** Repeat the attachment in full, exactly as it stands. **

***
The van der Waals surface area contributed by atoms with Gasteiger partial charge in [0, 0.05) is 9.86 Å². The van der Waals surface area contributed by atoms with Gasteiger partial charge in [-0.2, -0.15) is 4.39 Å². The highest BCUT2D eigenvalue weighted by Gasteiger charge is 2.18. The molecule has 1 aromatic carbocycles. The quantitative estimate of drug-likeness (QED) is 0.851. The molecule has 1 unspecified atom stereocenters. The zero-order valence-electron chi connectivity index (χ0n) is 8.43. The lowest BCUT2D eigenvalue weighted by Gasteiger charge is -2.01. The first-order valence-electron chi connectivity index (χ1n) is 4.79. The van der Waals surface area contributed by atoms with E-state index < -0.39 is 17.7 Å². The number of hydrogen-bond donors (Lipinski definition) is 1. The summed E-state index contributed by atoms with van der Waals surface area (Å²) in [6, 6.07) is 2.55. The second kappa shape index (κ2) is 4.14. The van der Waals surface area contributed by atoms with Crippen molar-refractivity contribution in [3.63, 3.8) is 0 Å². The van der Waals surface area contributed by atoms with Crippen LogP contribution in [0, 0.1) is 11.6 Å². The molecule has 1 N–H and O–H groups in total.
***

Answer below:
The van der Waals surface area contributed by atoms with Gasteiger partial charge in [0, 0.05) is 9.86 Å². The van der Waals surface area contributed by atoms with Gasteiger partial charge in [-0.2, -0.15) is 4.39 Å². The highest BCUT2D eigenvalue weighted by Gasteiger charge is 2.18. The molecule has 1 aromatic carbocycles. The quantitative estimate of drug-likeness (QED) is 0.851. The molecule has 1 unspecified atom stereocenters. The zero-order valence-electron chi connectivity index (χ0n) is 8.43. The lowest BCUT2D eigenvalue weighted by Gasteiger charge is -2.01. The first-order valence-electron chi connectivity index (χ1n) is 4.79. The van der Waals surface area contributed by atoms with E-state index < -0.39 is 17.7 Å². The number of hydrogen-bond donors (Lipinski definition) is 1. The summed E-state index contributed by atoms with van der Waals surface area (Å²) in [6, 6.07) is 2.55. The second kappa shape index (κ2) is 4.14. The van der Waals surface area contributed by atoms with Crippen molar-refractivity contribution in [3.63, 3.8) is 0 Å². The van der Waals surface area contributed by atoms with Crippen LogP contribution in [0, 0.1) is 11.6 Å². The molecule has 1 N–H and O–H groups in total.